Dialing in the boat and crew in varying conditions is never easy, but some teams make it look easy! Quantum Rochester's Travis Odenbach reflects on the 2021 J/24 North American Championship and the lessons he and his team learned during the regatta. Read on for Travis' analysis of the event, and settings and trim recommendations.
Sayville Yacht Club hosted the 2021 J/24 North American Championship June 18-20. The venue did not disappoint, delivering ideal conditions of 8 knots to 13 knots out of the southwest, not to mention a fantastic race committee and outstanding competitors. SYC is located on the Great South Bay in Long Island, New York. When I think of Long Island, I think light air and unfavorable conditions, but I am here to say that that stereotype is false. Since SYC is on the south side of Long Island, the sea breeze kicks in everyday and delivers great conditions. The volunteer membership at SYC helped with the event, and, from a competitor perspective, it was well organized. I would gladly attend many more championships held there.
The sailing proved to be pretty tricky the whole weekend. Originally, we figured that the sea breeze conditions would make for a pure boat-speed venue, but some variables and oscillations in the breeze proved that tactical decision-making was equally critical. Port tack was the more challenging board because it put us straight into a short, stacked chop. Our tactician, Geoff Becker, and I agreed to focus on maintaining height and keeping the boat fast in these conditions. This translated to a setup using a powerful and slightly eased genoa with a fairly twisty mainsail. On starboard tack, we could get away with trimming a bit harder, pushing the boat up, and getting height when possible.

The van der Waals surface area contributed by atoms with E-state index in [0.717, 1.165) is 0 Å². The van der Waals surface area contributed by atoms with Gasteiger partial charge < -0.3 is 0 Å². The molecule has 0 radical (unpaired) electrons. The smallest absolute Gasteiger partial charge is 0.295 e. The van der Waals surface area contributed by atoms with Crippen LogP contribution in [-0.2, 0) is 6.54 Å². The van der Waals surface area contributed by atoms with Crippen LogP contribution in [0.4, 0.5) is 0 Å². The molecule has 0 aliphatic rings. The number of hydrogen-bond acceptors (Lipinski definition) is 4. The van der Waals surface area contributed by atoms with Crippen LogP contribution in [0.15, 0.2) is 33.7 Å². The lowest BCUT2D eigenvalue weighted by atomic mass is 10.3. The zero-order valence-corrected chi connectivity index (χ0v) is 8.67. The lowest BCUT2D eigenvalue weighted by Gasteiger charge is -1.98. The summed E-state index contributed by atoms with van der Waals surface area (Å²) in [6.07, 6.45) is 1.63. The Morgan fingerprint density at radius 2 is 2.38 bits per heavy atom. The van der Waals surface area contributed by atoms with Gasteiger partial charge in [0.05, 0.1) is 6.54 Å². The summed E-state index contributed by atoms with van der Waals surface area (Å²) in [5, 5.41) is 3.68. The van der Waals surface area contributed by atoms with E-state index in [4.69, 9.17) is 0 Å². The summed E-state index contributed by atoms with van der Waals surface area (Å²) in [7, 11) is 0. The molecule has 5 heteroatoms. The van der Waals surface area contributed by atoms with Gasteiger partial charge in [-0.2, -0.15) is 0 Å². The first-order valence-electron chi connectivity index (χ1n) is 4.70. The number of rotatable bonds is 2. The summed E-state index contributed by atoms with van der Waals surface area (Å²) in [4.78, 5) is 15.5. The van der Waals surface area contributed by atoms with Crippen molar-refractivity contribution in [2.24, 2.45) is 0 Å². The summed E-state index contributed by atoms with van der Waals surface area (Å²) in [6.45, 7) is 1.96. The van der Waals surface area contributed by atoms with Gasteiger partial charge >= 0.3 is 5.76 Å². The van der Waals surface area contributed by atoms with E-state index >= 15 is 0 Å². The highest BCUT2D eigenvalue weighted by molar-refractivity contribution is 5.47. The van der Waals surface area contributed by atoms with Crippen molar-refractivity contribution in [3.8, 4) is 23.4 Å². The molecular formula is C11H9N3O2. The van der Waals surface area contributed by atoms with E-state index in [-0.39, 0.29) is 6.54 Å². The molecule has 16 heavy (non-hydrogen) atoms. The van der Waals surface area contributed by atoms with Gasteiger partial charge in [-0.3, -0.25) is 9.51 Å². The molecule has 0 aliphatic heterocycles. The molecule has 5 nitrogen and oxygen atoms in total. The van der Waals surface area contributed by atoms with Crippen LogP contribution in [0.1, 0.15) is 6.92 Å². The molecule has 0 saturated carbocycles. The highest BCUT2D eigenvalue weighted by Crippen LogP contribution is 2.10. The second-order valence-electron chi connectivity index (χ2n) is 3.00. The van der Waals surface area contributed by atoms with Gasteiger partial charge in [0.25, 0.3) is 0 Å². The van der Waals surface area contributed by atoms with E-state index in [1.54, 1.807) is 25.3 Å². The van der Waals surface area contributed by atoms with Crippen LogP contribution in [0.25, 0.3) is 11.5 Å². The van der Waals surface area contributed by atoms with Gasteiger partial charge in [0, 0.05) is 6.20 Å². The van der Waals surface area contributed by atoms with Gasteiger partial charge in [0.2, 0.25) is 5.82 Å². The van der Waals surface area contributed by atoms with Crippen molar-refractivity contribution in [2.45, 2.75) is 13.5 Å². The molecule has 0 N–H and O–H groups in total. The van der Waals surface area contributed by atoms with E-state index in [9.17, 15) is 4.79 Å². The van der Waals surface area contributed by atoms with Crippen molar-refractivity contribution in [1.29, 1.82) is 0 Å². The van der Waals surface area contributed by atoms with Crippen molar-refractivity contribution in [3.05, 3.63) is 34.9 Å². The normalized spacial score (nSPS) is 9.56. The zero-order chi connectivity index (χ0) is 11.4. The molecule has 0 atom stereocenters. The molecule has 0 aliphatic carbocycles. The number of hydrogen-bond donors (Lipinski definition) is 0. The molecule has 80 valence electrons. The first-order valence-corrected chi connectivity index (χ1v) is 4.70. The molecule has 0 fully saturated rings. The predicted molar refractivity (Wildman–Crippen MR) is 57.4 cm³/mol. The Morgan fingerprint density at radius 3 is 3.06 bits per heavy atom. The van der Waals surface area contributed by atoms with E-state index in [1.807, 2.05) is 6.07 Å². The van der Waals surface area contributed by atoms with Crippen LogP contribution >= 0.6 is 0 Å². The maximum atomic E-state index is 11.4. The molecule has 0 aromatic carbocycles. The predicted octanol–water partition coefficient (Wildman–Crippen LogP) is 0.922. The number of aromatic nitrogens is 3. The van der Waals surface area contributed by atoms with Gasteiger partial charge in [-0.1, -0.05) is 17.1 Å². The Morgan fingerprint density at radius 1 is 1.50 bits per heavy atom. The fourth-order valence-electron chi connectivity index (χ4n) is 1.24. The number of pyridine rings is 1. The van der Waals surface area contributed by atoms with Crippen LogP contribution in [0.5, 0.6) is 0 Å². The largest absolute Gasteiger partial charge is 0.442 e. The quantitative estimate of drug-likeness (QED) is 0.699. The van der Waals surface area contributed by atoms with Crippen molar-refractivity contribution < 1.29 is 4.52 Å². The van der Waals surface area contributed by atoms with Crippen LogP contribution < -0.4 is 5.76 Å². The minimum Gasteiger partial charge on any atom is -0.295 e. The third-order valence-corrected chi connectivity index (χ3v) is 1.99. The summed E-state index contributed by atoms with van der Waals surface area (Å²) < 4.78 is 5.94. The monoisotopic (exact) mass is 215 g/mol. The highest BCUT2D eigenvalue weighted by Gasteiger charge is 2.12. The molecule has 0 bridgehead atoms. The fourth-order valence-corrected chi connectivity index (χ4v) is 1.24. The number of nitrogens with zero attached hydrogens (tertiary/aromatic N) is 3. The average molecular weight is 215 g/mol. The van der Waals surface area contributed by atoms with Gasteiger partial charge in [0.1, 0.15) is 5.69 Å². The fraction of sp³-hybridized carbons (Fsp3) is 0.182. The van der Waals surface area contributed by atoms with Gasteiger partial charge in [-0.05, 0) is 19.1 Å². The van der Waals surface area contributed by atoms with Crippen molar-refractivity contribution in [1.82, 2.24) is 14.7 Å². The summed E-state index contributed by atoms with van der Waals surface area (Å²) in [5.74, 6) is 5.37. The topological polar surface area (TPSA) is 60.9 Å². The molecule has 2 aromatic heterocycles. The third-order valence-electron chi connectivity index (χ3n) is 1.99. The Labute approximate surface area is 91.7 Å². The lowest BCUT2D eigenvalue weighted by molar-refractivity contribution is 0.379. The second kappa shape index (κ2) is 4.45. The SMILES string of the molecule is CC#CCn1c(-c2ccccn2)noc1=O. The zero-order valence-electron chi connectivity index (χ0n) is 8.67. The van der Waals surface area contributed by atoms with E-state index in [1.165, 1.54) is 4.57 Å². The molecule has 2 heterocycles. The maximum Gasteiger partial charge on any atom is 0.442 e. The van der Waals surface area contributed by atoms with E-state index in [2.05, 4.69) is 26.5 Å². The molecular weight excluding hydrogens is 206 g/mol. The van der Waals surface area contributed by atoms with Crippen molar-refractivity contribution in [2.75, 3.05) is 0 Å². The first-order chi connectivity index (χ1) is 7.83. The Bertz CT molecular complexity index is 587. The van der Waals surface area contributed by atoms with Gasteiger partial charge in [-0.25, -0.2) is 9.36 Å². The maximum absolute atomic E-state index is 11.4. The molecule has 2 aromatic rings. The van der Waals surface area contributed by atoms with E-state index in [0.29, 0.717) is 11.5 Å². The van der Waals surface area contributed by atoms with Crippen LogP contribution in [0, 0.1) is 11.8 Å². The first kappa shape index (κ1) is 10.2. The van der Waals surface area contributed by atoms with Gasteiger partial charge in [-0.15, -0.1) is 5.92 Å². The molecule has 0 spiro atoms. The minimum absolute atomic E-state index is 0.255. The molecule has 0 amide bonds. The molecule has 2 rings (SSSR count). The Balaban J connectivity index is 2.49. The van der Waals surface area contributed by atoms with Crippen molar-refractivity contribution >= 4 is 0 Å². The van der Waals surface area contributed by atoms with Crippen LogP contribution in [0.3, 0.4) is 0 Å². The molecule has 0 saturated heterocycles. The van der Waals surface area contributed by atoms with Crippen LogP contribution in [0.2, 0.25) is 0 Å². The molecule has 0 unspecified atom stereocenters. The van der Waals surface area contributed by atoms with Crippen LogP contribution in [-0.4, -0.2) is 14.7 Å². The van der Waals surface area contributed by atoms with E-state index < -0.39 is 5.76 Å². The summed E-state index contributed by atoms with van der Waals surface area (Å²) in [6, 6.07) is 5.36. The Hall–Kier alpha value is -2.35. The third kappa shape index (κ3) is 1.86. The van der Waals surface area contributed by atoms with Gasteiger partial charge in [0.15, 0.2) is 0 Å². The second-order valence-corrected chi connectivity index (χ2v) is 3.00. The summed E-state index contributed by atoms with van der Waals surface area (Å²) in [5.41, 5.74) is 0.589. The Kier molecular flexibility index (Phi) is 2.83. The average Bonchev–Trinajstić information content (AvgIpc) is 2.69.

Although it may go against intuition, it’s okay to use different trim numbers on each tack, especially if the boat is behaving differently in the chop from side-to-side. Through practice and communication, you’ll learn how your boat sails in different sea states on opposite tacks while taking pressure, point, and speed into consideration. I chose to use slightly different genoa and mainsail trim on either tack, and I kept good notes. Use the Quantum Sails J/24 tuning and trim guide as a starting point, and make your own adjustments from there.
Downwind proved to be just as complex. When the breeze lightened up, port jibe felt unstable. The waves were not coming squarely from behind, so we needed to sail slightly higher and use body weight to control heel and keep the boat from rocking excessively. We were able to sail lower on starboard jibe with the best VMG when we sailed with the waves directly astern. Another note: No matter what jibe you are on, always sail in the cleanest air possible. There is quite a speed difference even when only the mainsail is covered.
The biggest lesson we learned over the weekend is preached by every great team that has come along over the years. The team! Sailing with consistent crew has proven time and time again to produce great results. I know keeping a team together can be a tough thing to do, but it is the most effective way to consistently improve your results. Mike Stasko and his team on Redline have sailed together for three years and made great improvements during their time together. At North Americans, they finished eighth overall, third in Corinthian, and first in the last race. It should be a reminder to anyone working on improving your results that teamwork is absolutely essential to J/24 sailing and patience and hard work go a long way. Stasko and his team were certainly an example of that.
Congratulations to all the competitors this year, and good luck through the rest of the season.